Wednesday, 18 January 2017

i.MX6SX - Prototype VW (VAG) vehicle diagnostic adapter for KWP2000 services (UDOO NEO)


An interesting use case for the i.mx6sx is as vehicle diagnostic (or interface) adapter. In this blog I will demonstrate how we can re-purpose a UDOO NEO as a prototype diagnostic adapter.



The adapter targets VW vehicles supporting KWP2000 services. Typically an adapter requires a real time interface to the vehicle in order to keep the diagnostic session alive after establishing communications with an ECU.  The real time needs can easily be met on the M4 and we can exploit the A9 side to offer data transformation and API services, for example to make the data available a Mobile application. The end goal is demonstrated in the video where a custom developed Android Application retrieves diagnostic information from the vehicle in real time. The application communicates over Wifi with the NEO which in turn is connected to the vehicles OBD-II port.

The application is first used to query the vehicle for a list of available ECUs (modern vehicles can contain tens of ECUs). For each ECU the physical address and overall status is displayed (OK or has DTC errors).

Subsequently after selecting an individual ECU the application retrieves information about the ECU including the short/long coding value (if applicable).



Although the video demonstrate a few KWP2000 services being invoked, its actually possible to invoke most if not all of the services available. Furthermore it could be enhanced to support UDS services.


At a hardware level VW KWP2000 is supported through CAN (some older vehicles use K-Line) and is accessible through the vehicles on board 16-pin OBD-II connector. For the prototype (in the photo to right) the NEO is simply connected to a SN65HVD230 which in turn is connected to the CAN pins of the OBD-II connector.


Typically VW KWP2000 services are supported over VW's proprietary TP2.0 protocol. TP2.0 is used to establish a session and pass datagrams between 2 ECUs, one of which is our case is the NEO and normally referred to as the 'tester'. Implementing TP2.0 is a challenge as accurate timings are required to correctly deal with time out and error scenarios in addition to implementing logic to cater for varying ECU behaviours depending on their age.  Above TP2.0 is the KWP2000 protocol which implements a simpler request response model. As shown the diagram below a complete TP2.0 and KWP2000 stack was developed to run on the M4.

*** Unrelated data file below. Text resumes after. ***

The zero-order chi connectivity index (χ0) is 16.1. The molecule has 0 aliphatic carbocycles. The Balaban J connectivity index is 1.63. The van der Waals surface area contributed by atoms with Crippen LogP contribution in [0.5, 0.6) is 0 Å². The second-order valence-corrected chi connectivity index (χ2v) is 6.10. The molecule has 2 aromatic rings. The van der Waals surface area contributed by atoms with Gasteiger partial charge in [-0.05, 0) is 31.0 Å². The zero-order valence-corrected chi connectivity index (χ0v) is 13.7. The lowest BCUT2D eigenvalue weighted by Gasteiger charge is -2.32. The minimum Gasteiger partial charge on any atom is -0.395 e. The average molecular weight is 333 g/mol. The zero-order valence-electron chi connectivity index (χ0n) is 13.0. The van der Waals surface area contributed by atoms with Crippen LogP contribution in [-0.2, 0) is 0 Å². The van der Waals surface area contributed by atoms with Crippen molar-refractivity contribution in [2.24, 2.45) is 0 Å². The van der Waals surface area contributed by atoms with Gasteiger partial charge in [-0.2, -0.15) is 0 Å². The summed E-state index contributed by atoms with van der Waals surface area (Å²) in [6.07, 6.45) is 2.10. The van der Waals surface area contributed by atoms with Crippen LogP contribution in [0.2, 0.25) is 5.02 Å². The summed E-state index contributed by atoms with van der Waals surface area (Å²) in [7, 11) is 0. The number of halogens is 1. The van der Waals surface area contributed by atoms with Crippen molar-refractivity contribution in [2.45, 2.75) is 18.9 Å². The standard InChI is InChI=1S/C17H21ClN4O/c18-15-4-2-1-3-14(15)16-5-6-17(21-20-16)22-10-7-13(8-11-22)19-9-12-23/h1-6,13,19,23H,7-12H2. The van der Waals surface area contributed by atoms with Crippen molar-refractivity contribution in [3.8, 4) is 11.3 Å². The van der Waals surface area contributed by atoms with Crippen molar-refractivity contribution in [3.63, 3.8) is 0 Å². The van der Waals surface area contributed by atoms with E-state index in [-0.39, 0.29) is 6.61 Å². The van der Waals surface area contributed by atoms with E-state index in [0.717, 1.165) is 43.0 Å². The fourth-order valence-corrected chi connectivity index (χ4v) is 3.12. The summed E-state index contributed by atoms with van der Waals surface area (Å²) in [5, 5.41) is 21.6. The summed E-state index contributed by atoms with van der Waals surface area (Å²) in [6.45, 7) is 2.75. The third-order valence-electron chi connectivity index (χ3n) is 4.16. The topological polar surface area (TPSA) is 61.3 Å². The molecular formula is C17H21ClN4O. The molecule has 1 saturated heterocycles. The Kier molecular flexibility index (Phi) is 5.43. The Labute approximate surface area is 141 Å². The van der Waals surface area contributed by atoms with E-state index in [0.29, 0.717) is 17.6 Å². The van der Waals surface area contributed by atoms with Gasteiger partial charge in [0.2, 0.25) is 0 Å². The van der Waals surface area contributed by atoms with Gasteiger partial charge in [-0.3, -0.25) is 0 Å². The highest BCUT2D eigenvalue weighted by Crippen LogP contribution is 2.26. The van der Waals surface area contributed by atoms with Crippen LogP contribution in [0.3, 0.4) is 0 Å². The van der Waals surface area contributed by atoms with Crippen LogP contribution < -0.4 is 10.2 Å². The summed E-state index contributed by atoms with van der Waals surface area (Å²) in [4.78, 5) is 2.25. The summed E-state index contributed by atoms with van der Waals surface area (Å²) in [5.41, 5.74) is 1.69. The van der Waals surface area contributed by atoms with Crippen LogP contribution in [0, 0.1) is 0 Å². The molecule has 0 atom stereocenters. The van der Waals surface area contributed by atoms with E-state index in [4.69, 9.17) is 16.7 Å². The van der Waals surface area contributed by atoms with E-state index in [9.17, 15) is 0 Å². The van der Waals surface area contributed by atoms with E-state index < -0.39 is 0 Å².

On the A9 side KWP2000 services are exposed through a custom API interface that when invoked communicate with the M4 over a bidirectional link. The A9 allows the data to be enriched and transformed eg XML/JSON before being exposed via a number of network interfaces such as bluetooth, wifi or even ethernet. For the demo its done by enabling a  Wifi Access Point on the NEO. For those sharp eyed readers you will notice the prototype uses a NEO Basic which has no on board wifi support, instead a wifi dongle was plugged into the USB port to create the Access Point.

4 comments:

  1. Hi, what pins do you use for CAN in ODB Connector? Do you use pin 5 or pin 4 for ground or both? Do you use optocopplers on your CAN transceiver board?

    Best Regards,
    Konstantin

    Best Regards,
    Konstantin

    ReplyDelete
    Replies
    1. Hi,

      Pin 6 - CAN H
      Pin 14 - CAN L
      Pin 5 - GND

      No opto-isolator.

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    2. Hi, thanks, I got it working at 500kBps. Do I understand correctly, that I now have to open communication channel using VW TP 2.0 before I see anything? For now I only see one strange message repeated indefinitely:
      0x17F00010 with data bytes 20 10 00 00 00 00 00 10

      Thanks for your answer,
      Konstantin

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    3. The VW CAN gateway should be silent unless you establish a TP session with it, in fact it won't even respond to invalid requests. Therefore the repeating message your seeing doesn't look right unless its a CAN frame your are sending echoed back to you.

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